Date: Tue, 13 Apr 2004 17:36:56 -0300 (EST)
From: <[EMAIL PROTECTED]>
>On Mon, 12 Apr 2004, Kevin D. Kinsey, DaleCo, S.P. wrote:
>|Root logins are disallowed by default on FreeBSD
>|for security reasons. The recommended approach
>|is to log on an account that is a member of the
>|"wheel" group, and su(1) to root when necessary
>|for administrative purposes while doing your routine
>|work under a less-privileged UID...
> But, what should be te correct approach when you want to copy
>root's files and/or remote execute programs as root with scripts using
>scp/ssh and key authentication?
> scp master.passwd host2:/etc/
> ssh host2 'pwd_mkdb -p /etc/master.passwd'
To allow user fred to execute an arbitrary program, say ndc on a remote system:
1) allow fred to ssh with (and only with) [rd]sa keys, so that this works.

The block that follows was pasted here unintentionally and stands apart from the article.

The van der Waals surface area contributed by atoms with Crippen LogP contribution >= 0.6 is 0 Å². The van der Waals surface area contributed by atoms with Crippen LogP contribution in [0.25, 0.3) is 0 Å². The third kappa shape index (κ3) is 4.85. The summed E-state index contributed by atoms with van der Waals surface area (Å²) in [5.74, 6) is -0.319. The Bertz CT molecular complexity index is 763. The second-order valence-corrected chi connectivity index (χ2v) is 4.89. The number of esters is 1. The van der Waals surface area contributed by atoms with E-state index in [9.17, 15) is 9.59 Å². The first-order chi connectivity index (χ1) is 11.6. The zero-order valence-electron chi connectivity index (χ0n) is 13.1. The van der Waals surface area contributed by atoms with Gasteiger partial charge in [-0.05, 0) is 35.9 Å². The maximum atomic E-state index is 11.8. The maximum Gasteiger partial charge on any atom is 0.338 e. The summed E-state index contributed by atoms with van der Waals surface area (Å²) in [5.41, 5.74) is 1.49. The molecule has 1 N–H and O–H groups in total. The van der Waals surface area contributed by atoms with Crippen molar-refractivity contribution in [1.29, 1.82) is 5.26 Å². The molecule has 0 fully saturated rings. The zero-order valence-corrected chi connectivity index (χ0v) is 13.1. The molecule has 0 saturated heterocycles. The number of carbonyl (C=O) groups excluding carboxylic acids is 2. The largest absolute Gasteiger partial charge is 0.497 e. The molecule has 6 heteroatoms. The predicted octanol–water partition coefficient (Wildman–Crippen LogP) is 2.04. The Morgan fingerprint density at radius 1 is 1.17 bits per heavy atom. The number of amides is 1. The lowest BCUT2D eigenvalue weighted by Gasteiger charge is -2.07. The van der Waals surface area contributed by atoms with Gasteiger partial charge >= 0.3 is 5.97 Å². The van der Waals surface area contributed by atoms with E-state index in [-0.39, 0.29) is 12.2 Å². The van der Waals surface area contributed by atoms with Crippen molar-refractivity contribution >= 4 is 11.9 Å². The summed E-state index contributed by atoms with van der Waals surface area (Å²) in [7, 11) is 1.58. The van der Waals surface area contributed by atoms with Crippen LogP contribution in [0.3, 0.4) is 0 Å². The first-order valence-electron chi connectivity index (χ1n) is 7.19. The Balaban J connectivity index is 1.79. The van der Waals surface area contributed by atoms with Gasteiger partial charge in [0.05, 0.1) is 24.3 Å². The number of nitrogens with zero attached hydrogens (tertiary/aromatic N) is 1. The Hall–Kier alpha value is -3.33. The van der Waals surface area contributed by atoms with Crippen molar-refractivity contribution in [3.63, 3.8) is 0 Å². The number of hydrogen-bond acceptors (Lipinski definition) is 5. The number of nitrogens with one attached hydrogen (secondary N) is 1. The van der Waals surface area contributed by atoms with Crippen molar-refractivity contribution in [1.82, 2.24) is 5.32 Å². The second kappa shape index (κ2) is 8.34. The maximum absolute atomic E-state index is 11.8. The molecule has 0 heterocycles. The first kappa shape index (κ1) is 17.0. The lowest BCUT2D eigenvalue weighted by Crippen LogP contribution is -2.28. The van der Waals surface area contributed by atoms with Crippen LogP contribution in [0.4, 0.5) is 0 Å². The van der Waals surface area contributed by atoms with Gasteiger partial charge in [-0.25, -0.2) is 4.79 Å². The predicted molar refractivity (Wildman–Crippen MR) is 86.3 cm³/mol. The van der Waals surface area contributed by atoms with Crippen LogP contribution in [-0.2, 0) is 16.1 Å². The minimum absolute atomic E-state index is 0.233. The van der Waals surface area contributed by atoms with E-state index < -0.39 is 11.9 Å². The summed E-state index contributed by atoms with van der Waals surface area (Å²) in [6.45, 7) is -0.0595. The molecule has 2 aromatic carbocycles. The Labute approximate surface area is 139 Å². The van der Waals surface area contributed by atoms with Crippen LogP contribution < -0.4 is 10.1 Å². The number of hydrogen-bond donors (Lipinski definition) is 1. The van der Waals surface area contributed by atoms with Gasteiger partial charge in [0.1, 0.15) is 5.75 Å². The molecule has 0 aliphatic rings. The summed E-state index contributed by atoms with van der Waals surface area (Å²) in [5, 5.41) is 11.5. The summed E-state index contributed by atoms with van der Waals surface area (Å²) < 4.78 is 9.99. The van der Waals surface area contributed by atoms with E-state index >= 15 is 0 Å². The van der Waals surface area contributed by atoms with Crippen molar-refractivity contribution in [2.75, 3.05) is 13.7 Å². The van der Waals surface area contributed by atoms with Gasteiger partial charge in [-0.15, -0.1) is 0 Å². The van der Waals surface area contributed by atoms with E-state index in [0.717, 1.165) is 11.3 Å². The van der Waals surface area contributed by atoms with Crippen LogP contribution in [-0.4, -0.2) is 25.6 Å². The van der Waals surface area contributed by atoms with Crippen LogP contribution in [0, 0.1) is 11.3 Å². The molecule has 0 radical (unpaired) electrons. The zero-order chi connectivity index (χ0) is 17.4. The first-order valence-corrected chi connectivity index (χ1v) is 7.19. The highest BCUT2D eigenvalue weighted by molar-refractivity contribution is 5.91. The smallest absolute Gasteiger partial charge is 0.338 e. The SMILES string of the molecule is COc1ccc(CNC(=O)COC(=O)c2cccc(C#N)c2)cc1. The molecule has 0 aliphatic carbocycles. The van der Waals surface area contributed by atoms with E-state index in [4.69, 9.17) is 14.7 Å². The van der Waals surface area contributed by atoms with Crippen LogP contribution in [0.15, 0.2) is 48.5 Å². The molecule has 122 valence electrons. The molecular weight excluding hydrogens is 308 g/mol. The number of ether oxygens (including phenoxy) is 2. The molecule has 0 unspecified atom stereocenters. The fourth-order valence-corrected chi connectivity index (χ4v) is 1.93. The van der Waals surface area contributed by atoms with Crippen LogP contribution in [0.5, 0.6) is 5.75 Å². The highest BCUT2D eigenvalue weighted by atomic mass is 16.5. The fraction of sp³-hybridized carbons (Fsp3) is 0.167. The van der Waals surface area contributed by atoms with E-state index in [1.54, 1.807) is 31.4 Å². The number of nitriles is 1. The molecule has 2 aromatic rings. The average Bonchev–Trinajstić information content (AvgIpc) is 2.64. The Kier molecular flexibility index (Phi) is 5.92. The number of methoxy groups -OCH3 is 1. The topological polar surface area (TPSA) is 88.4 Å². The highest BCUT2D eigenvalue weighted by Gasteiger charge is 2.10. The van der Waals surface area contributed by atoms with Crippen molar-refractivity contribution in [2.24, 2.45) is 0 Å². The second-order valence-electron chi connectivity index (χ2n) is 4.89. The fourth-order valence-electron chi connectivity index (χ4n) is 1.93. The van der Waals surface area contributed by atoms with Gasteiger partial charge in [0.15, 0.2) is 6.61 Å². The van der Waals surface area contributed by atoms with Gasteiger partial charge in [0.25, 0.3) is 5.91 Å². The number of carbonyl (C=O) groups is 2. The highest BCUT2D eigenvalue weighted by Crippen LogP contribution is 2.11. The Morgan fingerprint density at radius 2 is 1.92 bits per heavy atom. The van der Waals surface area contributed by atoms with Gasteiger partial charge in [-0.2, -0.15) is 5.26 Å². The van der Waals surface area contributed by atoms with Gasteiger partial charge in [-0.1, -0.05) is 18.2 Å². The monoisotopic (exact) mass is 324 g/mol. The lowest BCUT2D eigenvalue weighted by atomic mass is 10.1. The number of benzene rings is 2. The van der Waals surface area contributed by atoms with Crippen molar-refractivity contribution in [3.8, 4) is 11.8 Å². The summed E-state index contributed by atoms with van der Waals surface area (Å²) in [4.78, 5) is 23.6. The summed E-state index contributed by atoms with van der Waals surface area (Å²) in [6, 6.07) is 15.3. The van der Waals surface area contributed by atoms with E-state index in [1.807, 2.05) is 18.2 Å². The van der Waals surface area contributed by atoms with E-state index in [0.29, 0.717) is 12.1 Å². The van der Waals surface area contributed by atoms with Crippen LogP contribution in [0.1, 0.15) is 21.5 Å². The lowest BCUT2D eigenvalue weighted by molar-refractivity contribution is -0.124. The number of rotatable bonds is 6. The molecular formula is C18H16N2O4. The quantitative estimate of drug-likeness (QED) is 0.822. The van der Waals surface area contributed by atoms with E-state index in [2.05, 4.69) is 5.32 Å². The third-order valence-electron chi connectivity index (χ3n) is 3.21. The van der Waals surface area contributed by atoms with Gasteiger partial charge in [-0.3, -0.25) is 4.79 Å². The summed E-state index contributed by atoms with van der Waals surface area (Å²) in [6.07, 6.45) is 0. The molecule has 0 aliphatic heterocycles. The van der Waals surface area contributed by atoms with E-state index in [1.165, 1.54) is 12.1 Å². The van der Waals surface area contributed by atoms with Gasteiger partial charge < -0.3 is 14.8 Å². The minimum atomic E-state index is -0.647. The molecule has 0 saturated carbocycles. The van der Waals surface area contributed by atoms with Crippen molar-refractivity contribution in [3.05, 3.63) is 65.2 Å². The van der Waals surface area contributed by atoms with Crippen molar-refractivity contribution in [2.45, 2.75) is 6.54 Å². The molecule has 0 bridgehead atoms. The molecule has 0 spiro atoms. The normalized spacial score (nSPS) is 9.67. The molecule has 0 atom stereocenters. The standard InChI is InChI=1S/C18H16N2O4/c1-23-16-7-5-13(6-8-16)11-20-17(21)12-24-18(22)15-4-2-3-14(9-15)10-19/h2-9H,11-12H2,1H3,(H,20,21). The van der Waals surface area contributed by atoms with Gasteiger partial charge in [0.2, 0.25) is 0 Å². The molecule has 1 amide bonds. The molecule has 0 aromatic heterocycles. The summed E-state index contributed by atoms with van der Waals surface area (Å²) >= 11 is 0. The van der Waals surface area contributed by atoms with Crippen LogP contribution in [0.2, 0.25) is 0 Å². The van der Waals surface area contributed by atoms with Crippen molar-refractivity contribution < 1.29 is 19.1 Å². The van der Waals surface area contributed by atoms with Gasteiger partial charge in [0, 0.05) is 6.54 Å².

[EMAIL PROTECTED]> ssh remotesys echo foo
2) on remotesys add the following to /whatever/etc/sudoers with "sudo visudo"
fred ALL = NOPASSWD:/usr/sbin/ndc
3) verify with
[EMAIL PROTECTED]> ssh remotesys sudo /usr/sbin/ndc restart
You can, if you feel the need, set fred's local ssh key to require a password.
Sudoers can be set to allow only a particular set of options to command.
For that, I create pseudo users for particular classes of tasks.
I haven't used su since I found sudo. I've not logged in as root, save in a
grave emergency in 7-8 years. I've a CD which contains all the .ssh/auth_keys,
etc, and use it after installing a machine, and before plugging it in the net.
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